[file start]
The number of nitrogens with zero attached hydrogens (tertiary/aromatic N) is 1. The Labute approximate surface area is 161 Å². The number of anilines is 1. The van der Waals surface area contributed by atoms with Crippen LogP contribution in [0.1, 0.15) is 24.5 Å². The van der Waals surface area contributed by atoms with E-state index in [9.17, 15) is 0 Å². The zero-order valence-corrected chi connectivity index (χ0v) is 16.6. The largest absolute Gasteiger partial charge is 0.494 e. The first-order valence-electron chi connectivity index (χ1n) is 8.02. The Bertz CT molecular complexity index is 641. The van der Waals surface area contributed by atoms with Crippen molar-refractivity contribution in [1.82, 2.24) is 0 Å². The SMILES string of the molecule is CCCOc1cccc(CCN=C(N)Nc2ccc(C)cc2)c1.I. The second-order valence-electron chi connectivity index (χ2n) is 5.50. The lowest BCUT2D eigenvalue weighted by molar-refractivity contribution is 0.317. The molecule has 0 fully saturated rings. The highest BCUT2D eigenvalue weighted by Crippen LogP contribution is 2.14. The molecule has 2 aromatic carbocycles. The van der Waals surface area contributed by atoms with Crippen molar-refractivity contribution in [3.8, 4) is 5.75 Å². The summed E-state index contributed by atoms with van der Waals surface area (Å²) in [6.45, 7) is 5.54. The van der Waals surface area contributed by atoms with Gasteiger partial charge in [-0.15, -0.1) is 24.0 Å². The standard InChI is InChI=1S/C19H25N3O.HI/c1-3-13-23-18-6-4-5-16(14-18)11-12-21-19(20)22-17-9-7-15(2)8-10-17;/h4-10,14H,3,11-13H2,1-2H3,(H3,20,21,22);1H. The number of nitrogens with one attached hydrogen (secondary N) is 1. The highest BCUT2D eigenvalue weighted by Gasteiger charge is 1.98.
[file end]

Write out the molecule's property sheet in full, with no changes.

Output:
The number of nitrogens with zero attached hydrogens (tertiary/aromatic N) is 1. The Labute approximate surface area is 161 Å². The number of anilines is 1. The van der Waals surface area contributed by atoms with Crippen LogP contribution in [0.1, 0.15) is 24.5 Å². The van der Waals surface area contributed by atoms with E-state index in [9.17, 15) is 0 Å². The zero-order valence-corrected chi connectivity index (χ0v) is 16.6. The largest absolute Gasteiger partial charge is 0.494 e. The first-order valence-electron chi connectivity index (χ1n) is 8.02. The Bertz CT molecular complexity index is 641. The van der Waals surface area contributed by atoms with Crippen molar-refractivity contribution in [1.82, 2.24) is 0 Å². The SMILES string of the molecule is CCCOc1cccc(CCN=C(N)Nc2ccc(C)cc2)c1.I. The second-order valence-electron chi connectivity index (χ2n) is 5.50. The lowest BCUT2D eigenvalue weighted by molar-refractivity contribution is 0.317. The molecule has 0 fully saturated rings. The highest BCUT2D eigenvalue weighted by Crippen LogP contribution is 2.14. The molecule has 2 aromatic carbocycles. The van der Waals surface area contributed by atoms with Crippen molar-refractivity contribution in [3.8, 4) is 5.75 Å². The summed E-state index contributed by atoms with van der Waals surface area (Å²) in [6.45, 7) is 5.54. The van der Waals surface area contributed by atoms with Gasteiger partial charge in [-0.15, -0.1) is 24.0 Å². The standard InChI is InChI=1S/C19H25N3O.HI/c1-3-13-23-18-6-4-5-16(14-18)11-12-21-19(20)22-17-9-7-15(2)8-10-17;/h4-10,14H,3,11-13H2,1-2H3,(H3,20,21,22);1H. The number of nitrogens with one attached hydrogen (secondary N) is 1. The highest BCUT2D eigenvalue weighted by Gasteiger charge is 1.98.